Attendees at Microsoft Management Summit 2010 heard the mantra "Manage the Future: Desktop to Cloud" from Bob Muglia, president of the server and tools business at Microsoft, and witnessed the software giant's dedication to managing services from development to operations in myriad product demonstrations. But with cloud computing reaching fever pitch in terms of hype, actual adoption numbers are estimated much lower. This fact makes one wonder about the demand for management of a technology that hasn't yet seen widespread adoption.
"This was really a coming out party for Microsoft's new face with management and it represents a big shift forward in what the company represents in this market," says Glenn O'Donnell, a senior analyst at Forrester Research. While today's discussion around managing cloud is just that -- mostly talk, IT customers will want to see a management framework to support their on-premise or hosted adoption of cloud services before they commit fully to the technology. "When you talk about deploying a cloud, you have to have the management and automation technology under the covers to make it all work. Without these technologies, it won't happen, end of story," O'Donnell says.
Microsoft is touting "routes to cloud" for customers who may choose an on-premise model, a hosted model or even a hybrid of the two, and in any case, being able to monitor applications and services residing on customer-owned or service provider hosted virtual or physical servers will appeal to many IT decision makers, according to Mark Bowker, a senior analyst with Enterprise Strategy Group. He says Microsoft's news around updating products such as System Center to integrate with and monitor applications in Windows Azure will help IT operations bridge the gap between what application developers want and what IT managers can deliver.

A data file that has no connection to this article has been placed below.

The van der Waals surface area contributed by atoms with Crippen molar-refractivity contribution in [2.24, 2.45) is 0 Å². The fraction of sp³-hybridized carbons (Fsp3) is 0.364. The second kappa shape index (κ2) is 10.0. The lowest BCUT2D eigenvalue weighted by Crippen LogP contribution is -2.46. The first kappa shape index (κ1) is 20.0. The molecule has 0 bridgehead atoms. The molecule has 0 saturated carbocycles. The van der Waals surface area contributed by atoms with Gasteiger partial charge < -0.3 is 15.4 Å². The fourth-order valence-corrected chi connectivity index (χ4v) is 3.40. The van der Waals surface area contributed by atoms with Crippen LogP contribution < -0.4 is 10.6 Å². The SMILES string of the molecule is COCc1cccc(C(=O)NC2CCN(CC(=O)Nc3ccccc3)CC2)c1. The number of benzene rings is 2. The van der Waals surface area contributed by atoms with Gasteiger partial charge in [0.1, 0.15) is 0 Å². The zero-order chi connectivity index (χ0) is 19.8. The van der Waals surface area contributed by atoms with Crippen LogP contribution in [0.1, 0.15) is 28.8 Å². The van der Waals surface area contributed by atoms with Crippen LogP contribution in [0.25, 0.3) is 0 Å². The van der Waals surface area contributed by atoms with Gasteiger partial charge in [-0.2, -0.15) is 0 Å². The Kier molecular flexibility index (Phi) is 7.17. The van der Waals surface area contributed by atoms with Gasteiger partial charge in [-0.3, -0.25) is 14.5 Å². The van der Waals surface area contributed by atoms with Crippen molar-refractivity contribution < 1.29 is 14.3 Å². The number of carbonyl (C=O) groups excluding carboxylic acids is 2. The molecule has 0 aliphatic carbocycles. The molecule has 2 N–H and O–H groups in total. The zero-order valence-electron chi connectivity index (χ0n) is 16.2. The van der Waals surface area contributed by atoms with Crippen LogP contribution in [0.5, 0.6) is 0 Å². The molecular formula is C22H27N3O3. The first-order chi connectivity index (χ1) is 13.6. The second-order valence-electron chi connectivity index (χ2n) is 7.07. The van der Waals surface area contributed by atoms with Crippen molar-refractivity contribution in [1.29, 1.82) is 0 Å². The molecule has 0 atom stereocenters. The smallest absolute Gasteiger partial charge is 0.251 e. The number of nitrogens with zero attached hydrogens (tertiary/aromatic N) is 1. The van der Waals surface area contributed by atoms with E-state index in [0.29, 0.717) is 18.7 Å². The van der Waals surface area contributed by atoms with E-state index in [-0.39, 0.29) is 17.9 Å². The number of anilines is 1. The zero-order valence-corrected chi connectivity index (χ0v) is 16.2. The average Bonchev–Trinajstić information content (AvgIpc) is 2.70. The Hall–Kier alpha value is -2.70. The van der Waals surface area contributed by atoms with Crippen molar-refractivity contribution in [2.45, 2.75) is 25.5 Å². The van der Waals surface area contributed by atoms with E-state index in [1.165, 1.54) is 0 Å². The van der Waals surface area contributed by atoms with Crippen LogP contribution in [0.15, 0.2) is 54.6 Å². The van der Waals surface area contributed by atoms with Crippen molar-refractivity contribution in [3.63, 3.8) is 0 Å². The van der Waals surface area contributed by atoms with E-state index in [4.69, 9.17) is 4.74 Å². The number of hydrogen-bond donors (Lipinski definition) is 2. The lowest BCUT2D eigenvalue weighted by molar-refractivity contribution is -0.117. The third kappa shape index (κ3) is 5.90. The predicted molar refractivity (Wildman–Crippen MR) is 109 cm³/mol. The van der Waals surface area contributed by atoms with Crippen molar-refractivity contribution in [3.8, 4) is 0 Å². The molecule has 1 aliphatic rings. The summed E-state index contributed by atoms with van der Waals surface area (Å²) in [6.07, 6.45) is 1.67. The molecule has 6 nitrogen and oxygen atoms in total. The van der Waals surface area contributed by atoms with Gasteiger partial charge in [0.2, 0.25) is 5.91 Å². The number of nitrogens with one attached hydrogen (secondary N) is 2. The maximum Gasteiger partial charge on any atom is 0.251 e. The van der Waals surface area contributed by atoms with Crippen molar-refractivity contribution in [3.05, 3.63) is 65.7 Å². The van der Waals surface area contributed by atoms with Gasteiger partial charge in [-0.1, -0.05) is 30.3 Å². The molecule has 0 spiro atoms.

"Customers won't make that leap to cloud services without help from their vendors, and it is good that Microsoft is ahead of the customer adoption curve of cloud," Bowker says. "Microsoft has the opportunity to turn a lot of good administrators into great managers. There are a lot of good administrators but they are not always good managers when they cross platforms, operating systems or applications. Microsoft needs to provide the tools to turn those admins into managers."
With all this hype around cloud, Microsoft could also misstep, experts say. For one, the company could focus too much on Microsoft-only applications, potentially alienating a segment of the market.
"Adoption of Microsoft management tools is greater than we have seen in years," Bowker continues. "But Microsoft's strength is in the Microsoft environment, top to bottom, which is a pretty big market, but if the company really wants to win the hearts and minds of developers and operators, it will continue to integrate or develop plug ins to work more closely with partners."
Posted by Denise Dubie.
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